Plans for amphitheatre at Monte Creek progressing through TNRD

Monte Creek Ranch Winery is one step closer in its bid to create an outdoor amphitheatre on its site nine kilometres east of Kamloops.

The winery’s project was back at the Thompson-Nicola Regional District’s board of directors meeting last week, seeking a zoning amendment that will be required before it can break ground on the amphitheatre. The amendment passed its first reading.

There are still hurdles ahead for the project. The TNRD expressed concerns related to noise and light intrusion from an outdoor amphitheatre. Monte Creek has retained a Vancouver acoustics firm, BKL Consultants Ltd., to assist with an acoustic study and the amphitheatre design.
The project must come back to the TNRD for second and third readings of the bylaw, as well as a public hearing — at which point the study results will be delivered — before it can proceed.

Monte Creek general manager Erik Fisher told KTW he would ideally like to return to the board of directors meeting on Sept. 22.

The winery — which has been owned by the Sidhu family since 2009 — first brought the amphitheatre to the TNRD in January, at which point the application was forwarded to the Agricultural Land Commission for consideration.

The application included plans for the amphitheatre, a commercial assembly area on the front lawn of the winery — intended to host weddings, parties and corporate events — overflow parking west of the winery building and a separate restaurant. For the changes to take place, land had to be taken out of the Agricultural Land Reserve for non-farm use.

The ALC approved plans for the amphitheatre, parking lot and assembly area, but not the restaurant.

“We’re going to revisit it,” Fisher said. “We’ve got lots of long-term plans. It wasn’t necessarily part of our immediate plan. We were advised to think long-term throughout the application process.

“The amphitheatre is where we’re looking to focus at this point.”

The amphitheatre, which will be built into a naturally occurring depression south of the Monte Creek building, will have a south-facing bandshell and will make use of existing topography for acoustics, cutting seating for roughly 1,800 people into the surrounding slope.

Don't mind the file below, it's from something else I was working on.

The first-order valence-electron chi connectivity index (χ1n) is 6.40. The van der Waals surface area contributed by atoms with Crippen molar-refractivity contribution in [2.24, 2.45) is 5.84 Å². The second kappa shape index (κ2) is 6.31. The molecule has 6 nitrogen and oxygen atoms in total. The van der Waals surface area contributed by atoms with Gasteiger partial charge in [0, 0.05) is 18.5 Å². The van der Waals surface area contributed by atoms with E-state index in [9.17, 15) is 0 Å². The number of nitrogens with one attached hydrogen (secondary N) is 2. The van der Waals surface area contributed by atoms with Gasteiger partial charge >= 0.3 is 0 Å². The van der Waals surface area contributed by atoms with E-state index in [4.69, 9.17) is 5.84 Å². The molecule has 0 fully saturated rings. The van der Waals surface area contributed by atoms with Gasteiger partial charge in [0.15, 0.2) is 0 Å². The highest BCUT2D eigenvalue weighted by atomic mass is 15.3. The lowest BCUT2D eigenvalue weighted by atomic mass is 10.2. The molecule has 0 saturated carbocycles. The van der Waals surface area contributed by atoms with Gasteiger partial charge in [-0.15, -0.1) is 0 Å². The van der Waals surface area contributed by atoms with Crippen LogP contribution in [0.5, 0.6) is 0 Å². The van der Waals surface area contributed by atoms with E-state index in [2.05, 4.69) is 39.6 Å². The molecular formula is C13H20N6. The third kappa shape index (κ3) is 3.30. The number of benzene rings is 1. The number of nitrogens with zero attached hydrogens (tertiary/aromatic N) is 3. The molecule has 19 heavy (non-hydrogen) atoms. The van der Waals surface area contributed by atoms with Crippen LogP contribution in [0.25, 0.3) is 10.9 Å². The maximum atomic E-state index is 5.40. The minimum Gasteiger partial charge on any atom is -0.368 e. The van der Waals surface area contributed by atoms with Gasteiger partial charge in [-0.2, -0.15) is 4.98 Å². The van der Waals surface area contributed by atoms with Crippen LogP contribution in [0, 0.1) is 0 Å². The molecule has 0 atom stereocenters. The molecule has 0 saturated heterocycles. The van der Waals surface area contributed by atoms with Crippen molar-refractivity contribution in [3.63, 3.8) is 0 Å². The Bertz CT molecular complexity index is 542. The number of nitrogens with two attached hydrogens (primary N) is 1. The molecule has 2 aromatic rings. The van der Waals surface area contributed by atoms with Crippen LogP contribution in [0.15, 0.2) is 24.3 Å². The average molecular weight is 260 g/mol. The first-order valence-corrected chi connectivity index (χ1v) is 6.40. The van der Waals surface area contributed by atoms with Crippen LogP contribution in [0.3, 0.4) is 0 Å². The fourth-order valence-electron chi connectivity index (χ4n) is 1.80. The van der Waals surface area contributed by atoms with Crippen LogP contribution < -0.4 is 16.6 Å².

The proposed assembly area will have capacity for 143 people and would host a maximum of 40 weddings annually.

The overflow parking will cover nearly 4,000 square metres. No fill or paving is to occur.

Fisher said he doesn’t foresee any issues arising from the acoustic study. The amphitheatre will face south, away from the winery — Monte Creek owns 936 acres of uninhabited land in that direction.

“There’s absolutely no residents back there at all, whatsoever,” he said. “I just had a drone go up and fly over and you can’t see a shack. It’s all just barren forest land that we own.

“So, I don’t suspect there’s going to be any issues with the acoustics, but they obviously want to make sure that it’s done properly and that it’s going to have the least amount of impact to neighbours as possible.”

For its part, the TNRD has been on board with the project, assuming no red flags arise from the study.

In her report to the board, Regina Sadilkova, the director of development services, recommended the project be approved.

“While we anticipate that there will be concern/opposition from some of the area home owners, we submit that the order of magnitude [1,800 capacity theatre] is not excessive — subject to good acoustical design,” Sadilkova wrote.

“Planning Services believes that agriculture, winery and the proposed ancillary uses are an acceptable mix at this location and thus recommend this application.”

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